Steve Martin shares Aboriginal Australian art in Beverly Hills

Hosted by

It's the last week to see Desert Painters of Australia at Gagosian in Beverly Hills, which features work by indigenous Australians. 

“The story [behind these paintings] starts in the 1950s -- not the brightest moment in Australia,” says Lindsay Preston Zappas, editor-in-chief at Contemporary Art Review Los Angeles. “There was a forced displacement of a lot of these artists that were in the Australian deserts because of assimilationist policies, but also nuclear testing.”

This displacement brought indigenous groups in contact with white Australia, so they shared their lineages and artistic history, says Preston-Zappas.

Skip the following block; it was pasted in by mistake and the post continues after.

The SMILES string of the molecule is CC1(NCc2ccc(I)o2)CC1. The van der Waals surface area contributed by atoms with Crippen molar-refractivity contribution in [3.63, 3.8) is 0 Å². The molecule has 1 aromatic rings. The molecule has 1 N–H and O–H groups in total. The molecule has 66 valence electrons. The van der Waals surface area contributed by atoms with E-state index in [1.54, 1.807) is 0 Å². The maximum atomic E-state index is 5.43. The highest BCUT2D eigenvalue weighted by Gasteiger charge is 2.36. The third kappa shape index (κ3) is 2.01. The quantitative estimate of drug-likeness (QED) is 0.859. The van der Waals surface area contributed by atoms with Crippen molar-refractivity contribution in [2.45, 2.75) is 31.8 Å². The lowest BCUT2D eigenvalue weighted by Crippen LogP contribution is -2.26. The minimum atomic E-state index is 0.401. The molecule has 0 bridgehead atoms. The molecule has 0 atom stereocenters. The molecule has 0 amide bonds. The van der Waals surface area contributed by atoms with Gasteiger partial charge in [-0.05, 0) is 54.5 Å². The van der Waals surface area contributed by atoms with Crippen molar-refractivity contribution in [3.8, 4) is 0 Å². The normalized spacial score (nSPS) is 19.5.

Untitled, 2008.  Synthetic polymer paint on linen.  72 1/2 x 96 1/2 in  184.2 x 245.1 cm.  Yinarupa Nangala, © Copyright Agency. Licensed by Artists Rights Society (ARS), New York, 2019.  Photo: Fredrik Nilsen.  Courtesy Gagosian

In the 1970s, local school teacher Geoffrey Bardon encouraged these artists to start painting on canvas rather than sand, and helped them launch the Papunya Tula Artist Collective .

Then in 2015, actor, writer and musician Steve Martin learned about the art by reading about an Australian Aboriginal artist in his late 50s who was having his first solo show in New York. Fast forward to today, Martin owns more than two dozen Aboriginal paintings. Many of the paintings he’s acquired are on display now in Beverly Hills.

The exhibition ends Saturday, September 6.

Subscribe to the Art Insider newsletter

Your weekly recommendation of top exhibitions to check out in Los Angeles, curated by Lindsay Preston Zappas.





Jarrett Hill